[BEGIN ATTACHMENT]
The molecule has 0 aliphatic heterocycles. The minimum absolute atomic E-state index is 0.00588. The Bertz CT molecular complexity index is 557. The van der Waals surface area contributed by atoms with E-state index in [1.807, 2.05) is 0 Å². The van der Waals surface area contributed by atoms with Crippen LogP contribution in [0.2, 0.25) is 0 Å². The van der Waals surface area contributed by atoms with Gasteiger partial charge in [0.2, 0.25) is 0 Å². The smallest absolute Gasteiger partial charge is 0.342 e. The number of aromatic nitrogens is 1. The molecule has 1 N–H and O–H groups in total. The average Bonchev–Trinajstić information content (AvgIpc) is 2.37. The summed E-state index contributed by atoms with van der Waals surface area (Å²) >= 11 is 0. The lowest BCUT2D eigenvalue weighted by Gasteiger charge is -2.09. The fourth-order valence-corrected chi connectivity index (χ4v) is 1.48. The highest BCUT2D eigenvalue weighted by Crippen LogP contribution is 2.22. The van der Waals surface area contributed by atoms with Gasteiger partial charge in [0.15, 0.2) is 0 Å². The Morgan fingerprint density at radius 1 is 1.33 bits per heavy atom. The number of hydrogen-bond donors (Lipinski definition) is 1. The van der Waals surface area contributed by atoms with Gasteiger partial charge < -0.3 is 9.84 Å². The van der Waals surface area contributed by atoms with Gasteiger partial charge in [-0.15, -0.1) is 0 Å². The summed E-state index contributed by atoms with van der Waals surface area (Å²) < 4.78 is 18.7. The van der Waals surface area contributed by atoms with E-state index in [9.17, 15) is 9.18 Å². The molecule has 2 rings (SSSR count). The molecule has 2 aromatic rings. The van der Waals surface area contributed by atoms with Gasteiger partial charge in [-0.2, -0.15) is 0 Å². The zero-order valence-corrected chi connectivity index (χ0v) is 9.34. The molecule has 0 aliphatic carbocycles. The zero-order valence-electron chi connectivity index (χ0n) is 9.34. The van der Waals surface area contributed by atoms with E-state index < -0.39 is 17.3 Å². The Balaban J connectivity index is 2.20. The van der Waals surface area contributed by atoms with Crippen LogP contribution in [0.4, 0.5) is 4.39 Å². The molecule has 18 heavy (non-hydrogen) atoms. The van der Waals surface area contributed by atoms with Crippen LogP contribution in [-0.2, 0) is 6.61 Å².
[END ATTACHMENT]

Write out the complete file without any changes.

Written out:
The molecule has 0 aliphatic heterocycles. The minimum absolute atomic E-state index is 0.00588. The Bertz CT molecular complexity index is 557. The van der Waals surface area contributed by atoms with E-state index in [1.807, 2.05) is 0 Å². The van der Waals surface area contributed by atoms with Crippen LogP contribution in [0.2, 0.25) is 0 Å². The van der Waals surface area contributed by atoms with Gasteiger partial charge in [0.2, 0.25) is 0 Å². The smallest absolute Gasteiger partial charge is 0.342 e. The number of aromatic nitrogens is 1. The molecule has 1 N–H and O–H groups in total. The average Bonchev–Trinajstić information content (AvgIpc) is 2.37. The summed E-state index contributed by atoms with van der Waals surface area (Å²) >= 11 is 0. The lowest BCUT2D eigenvalue weighted by Gasteiger charge is -2.09. The fourth-order valence-corrected chi connectivity index (χ4v) is 1.48. The highest BCUT2D eigenvalue weighted by Crippen LogP contribution is 2.22. The van der Waals surface area contributed by atoms with Gasteiger partial charge in [0.15, 0.2) is 0 Å². The Morgan fingerprint density at radius 1 is 1.33 bits per heavy atom. The number of hydrogen-bond donors (Lipinski definition) is 1. The van der Waals surface area contributed by atoms with Gasteiger partial charge < -0.3 is 9.84 Å². The van der Waals surface area contributed by atoms with Gasteiger partial charge in [-0.15, -0.1) is 0 Å². The summed E-state index contributed by atoms with van der Waals surface area (Å²) < 4.78 is 18.7. The van der Waals surface area contributed by atoms with E-state index in [9.17, 15) is 9.18 Å². The molecule has 2 rings (SSSR count). The molecule has 2 aromatic rings. The van der Waals surface area contributed by atoms with Gasteiger partial charge in [-0.2, -0.15) is 0 Å². The zero-order valence-corrected chi connectivity index (χ0v) is 9.34. The molecule has 0 aliphatic carbocycles. The zero-order valence-electron chi connectivity index (χ0n) is 9.34. The van der Waals surface area contributed by atoms with E-state index < -0.39 is 17.3 Å². The Balaban J connectivity index is 2.20. The van der Waals surface area contributed by atoms with Crippen LogP contribution in [0.4, 0.5) is 4.39 Å². The molecule has 18 heavy (non-hydrogen) atoms. The van der Waals surface area contributed by atoms with Crippen LogP contribution in [-0.2, 0) is 6.61 Å².